Into this mix — at car dealership, of all places — comes Melinda Ledbetter (Elizabeth Banks), a confident former model who now hawks Cadillacs, one of which Wilson has shown up to buy. She is intrigued by the musician but also mystified by his Stockholm syndrome.
"He's manipulating you," she soon tells him of Landy. "He's protecting me," Wilson replies. "You're protecting him," Ledbetter returns. Against Landy's wishes, a romance flowers.
Pohlad tells each storyline chronologically but cuts back and forth between them, so that we are essentially watching a successful young Wilson coming undone (and inventing bold new music) at the same time as we are watching an older, fractured Wilson trying to put himself back together.
"If it was just telling young Brian's story about the music I don't know that I would have done it," Pohlad said in an interview Monday at a restaurant at the Toronto International Film Festival, where his movie world-premiered to a strongly enthusiastic response Sunday night. "But there were a lot of different levels besides that. On another level it's about creative genius vs. madness. And it's also a story of how this woman pulled Brian Wilson out of a deep hole."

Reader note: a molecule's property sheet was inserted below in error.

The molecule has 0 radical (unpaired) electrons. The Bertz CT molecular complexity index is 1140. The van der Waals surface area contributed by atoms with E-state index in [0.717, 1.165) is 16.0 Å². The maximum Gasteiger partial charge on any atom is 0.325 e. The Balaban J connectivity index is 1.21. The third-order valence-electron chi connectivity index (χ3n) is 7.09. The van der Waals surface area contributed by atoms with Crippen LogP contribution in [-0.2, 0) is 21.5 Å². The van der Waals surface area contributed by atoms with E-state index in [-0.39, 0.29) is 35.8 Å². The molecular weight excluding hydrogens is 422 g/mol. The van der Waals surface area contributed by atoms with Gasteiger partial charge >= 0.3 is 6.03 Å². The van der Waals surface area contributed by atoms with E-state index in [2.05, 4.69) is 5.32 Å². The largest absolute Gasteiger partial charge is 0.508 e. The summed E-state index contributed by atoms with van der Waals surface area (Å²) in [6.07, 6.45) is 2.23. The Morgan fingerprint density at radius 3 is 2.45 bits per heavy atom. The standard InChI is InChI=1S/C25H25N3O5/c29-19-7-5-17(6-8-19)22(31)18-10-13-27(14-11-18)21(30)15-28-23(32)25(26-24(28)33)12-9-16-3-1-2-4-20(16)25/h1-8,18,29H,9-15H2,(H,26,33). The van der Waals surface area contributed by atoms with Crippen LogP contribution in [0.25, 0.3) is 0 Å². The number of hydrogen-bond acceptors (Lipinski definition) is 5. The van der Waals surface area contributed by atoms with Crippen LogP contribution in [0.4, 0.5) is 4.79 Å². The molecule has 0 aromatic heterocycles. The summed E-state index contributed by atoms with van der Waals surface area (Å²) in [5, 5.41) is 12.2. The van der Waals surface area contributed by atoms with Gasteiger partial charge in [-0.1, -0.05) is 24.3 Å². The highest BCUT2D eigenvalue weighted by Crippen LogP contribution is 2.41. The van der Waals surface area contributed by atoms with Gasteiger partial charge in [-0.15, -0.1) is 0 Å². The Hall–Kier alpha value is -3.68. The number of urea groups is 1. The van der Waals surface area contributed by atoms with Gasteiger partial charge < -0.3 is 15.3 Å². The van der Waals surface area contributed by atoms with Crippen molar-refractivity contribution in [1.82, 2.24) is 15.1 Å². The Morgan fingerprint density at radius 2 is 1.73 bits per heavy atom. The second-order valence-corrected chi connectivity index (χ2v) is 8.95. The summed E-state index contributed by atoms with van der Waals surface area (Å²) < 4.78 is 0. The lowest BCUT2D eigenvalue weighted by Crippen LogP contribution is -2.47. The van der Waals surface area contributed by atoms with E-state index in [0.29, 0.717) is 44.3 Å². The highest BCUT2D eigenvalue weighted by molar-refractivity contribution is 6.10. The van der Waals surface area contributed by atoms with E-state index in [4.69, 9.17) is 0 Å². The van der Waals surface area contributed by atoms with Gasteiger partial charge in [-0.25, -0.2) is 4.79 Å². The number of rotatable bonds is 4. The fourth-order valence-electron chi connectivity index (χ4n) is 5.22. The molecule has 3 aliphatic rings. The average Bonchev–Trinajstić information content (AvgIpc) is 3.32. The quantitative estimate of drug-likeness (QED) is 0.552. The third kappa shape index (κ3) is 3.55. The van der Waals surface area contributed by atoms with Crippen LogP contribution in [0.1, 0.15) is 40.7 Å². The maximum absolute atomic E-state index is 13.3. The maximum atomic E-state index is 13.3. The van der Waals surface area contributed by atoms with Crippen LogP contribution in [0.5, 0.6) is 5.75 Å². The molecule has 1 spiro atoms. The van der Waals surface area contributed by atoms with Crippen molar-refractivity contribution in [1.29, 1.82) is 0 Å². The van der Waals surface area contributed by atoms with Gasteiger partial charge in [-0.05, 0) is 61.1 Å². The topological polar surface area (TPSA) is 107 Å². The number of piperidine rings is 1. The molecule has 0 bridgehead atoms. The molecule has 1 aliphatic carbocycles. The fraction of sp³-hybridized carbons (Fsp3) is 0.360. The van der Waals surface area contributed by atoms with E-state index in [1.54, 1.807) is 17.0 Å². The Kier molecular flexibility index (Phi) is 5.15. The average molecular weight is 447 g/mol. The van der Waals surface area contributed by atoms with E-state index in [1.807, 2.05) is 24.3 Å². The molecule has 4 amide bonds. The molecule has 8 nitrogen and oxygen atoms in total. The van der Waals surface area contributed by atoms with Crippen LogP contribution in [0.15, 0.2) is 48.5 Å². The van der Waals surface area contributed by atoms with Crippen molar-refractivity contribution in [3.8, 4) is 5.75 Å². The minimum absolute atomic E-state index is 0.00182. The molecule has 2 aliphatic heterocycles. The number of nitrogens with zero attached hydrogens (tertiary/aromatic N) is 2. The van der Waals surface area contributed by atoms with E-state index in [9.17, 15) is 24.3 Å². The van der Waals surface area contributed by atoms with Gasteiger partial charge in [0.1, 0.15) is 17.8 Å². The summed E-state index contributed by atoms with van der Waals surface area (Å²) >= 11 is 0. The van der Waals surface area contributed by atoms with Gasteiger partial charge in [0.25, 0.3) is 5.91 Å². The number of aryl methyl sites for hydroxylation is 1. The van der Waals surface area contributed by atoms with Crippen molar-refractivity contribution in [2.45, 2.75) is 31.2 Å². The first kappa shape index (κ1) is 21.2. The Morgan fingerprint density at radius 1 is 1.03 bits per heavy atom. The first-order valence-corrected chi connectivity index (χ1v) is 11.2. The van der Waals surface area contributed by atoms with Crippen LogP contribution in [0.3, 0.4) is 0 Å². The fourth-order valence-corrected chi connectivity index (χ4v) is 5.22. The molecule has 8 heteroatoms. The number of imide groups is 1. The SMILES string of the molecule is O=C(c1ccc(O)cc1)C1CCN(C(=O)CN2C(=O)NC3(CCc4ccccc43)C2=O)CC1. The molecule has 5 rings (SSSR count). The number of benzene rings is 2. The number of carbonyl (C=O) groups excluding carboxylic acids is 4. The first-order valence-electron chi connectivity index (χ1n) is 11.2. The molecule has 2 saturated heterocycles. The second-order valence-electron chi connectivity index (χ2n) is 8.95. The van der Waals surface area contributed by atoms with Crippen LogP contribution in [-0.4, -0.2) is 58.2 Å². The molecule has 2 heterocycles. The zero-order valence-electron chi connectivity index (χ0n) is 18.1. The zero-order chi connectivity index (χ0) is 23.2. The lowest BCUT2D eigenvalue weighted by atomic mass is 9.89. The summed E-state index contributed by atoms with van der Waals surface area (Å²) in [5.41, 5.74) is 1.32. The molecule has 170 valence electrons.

Pohlad was inspired to make the movie by two elements, he said: the 1997 box set of "Pet Sounds" that offers illuminating detail about how the music for the seminal album was put together, and his hearing about the car-dealership moment in which Wilson and Ledbetter (the two are now married) met.